“Welcome to the Blumhouse” is a program of four unsettling genre films produced by Jason Blum’s Blumhouse Television and Amazon Studios. This slate marks the first-ever program of Amazon Original movies on Prime Video that are thematically connected and is a strong start for the spooky season on the platform. The first films in the line-up are The Lie and Black Box. Having already thrilled genre fans with the Into the Dark slate on Hulu, “Welcome to the Blumhouse” comes as an exciting surprise.
The Lie is written and directed by Veena Sud and stars Peter Sarsgaard, Mireille Enos, and Joey King. The story focussed on an event, the lie spun from it, the lives that it impacts, and the choices made because of it. In the film, a troubled teen named Kayla (Joey King), her friend, and her dad are in a car riding to an event together. With tension between the best friends in the air, they stop for a moment. But when they leave the car, the tension spills over. While we hear something small off-camera, the aftermath is the focus of the film when Kayla confesses to impulsively killing her best friend. This moment—this singular moment—grounds The Lie.
The rest of the film follows two desperate parents as they attempt to cover up the horrific crime and protect their daughter. One lie begets another, and another, and yet another one until the complicated web of lies and deception pushes them towards unthinkable decisions all to save their little girl.
The Lie is about deception, unequivocally. But it is also about the parental bonds and how that bond can corrupt, not from believing your child is infallible but from believing they can in fact harm. That said, the film’s script is tight and leaves little to no room for exploring other themes without spoiling it. The film is simple on all accounts. From storytelling to setting and sound, there isn’t a lot to hide behind. There are no grand moments of horror on-screen, no gorefests, just a cold film set in winter, and the unrelenting fact that these parents must protect their daughter.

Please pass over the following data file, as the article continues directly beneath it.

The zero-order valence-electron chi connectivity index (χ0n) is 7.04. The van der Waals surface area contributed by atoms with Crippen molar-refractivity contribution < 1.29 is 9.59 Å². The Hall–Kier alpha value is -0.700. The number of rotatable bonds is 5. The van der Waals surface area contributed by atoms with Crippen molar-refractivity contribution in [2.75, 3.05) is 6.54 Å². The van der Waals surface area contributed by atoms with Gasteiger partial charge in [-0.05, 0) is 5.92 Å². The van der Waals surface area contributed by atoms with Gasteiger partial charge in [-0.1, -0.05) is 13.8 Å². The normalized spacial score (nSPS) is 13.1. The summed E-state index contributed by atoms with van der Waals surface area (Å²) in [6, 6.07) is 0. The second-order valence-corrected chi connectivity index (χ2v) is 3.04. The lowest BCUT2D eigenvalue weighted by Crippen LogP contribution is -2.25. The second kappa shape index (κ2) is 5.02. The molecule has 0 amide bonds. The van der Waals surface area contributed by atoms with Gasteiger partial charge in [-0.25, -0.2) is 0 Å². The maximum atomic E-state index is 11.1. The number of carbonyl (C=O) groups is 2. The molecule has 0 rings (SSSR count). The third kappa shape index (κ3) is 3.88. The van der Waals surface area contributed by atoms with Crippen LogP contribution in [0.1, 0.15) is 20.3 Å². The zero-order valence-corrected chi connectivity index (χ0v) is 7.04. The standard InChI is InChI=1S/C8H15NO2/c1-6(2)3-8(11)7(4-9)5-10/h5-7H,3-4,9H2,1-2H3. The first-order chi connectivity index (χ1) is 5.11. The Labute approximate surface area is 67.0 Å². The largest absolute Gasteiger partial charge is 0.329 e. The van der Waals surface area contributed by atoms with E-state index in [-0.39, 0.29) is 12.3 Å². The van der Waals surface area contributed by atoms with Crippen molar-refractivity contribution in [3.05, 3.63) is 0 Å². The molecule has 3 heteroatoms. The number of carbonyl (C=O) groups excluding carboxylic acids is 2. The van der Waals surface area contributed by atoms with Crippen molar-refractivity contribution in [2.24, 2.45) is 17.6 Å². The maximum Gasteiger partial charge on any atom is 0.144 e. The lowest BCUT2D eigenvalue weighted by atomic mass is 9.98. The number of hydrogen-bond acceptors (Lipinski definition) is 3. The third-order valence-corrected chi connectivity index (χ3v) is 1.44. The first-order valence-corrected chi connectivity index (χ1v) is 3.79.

As a thriller, everything in this film works. The suspense builds from every interaction the couple has with other adults that pushes out another lie. It’s compounded every time Kayla does something “off.” And finally as the parents’ need to protect becomes increasingly aggressive towards anyone who threatens their safety — even if their own paranoia is driving them to this brink.
In a shock to no one, Sarsgaard is phenomenal. The emotion he displays, specifically how his gentleness morphs into anger and fear. Not just towards the people closing in on exposing their lie, but to his family as well. Additionally, King’s performance as Kayla is unsettling. She is apathetic to her deeds, to the lie, and seems slightly joyous as her family rushes around her to protect her from her actions.
Overall, The Lie is a sobering film with an ending that hollows you out. It asks how far you would go for your child and asks you to examine what exactly that means. As one of two opening films to welcome you to the Blumhouse, it makes sure it’s worth the stay.
The Lie is available exclusively on Amazon Prime Video now.
The Lie is a sobering film with an ending that hollows you out. It asks how far you would go for your child and asks you to examine what exactly that means. As one of two opening films to welcome you to the Blumhouse, it’s making sure it’s worth the stay.
Kate is co-founder, EIC, and CCO of BWT. She’s also a Certified Rotten Tomatoes Critic, host, and creator of our flagship podcast, But Why Tho? and Did You Have To?. She also manages all PR relationships for comics, manga, film, TV, and anime. She has an MA in Cultural Anthropology and Religious Studies focusing on how pop culture impacts society.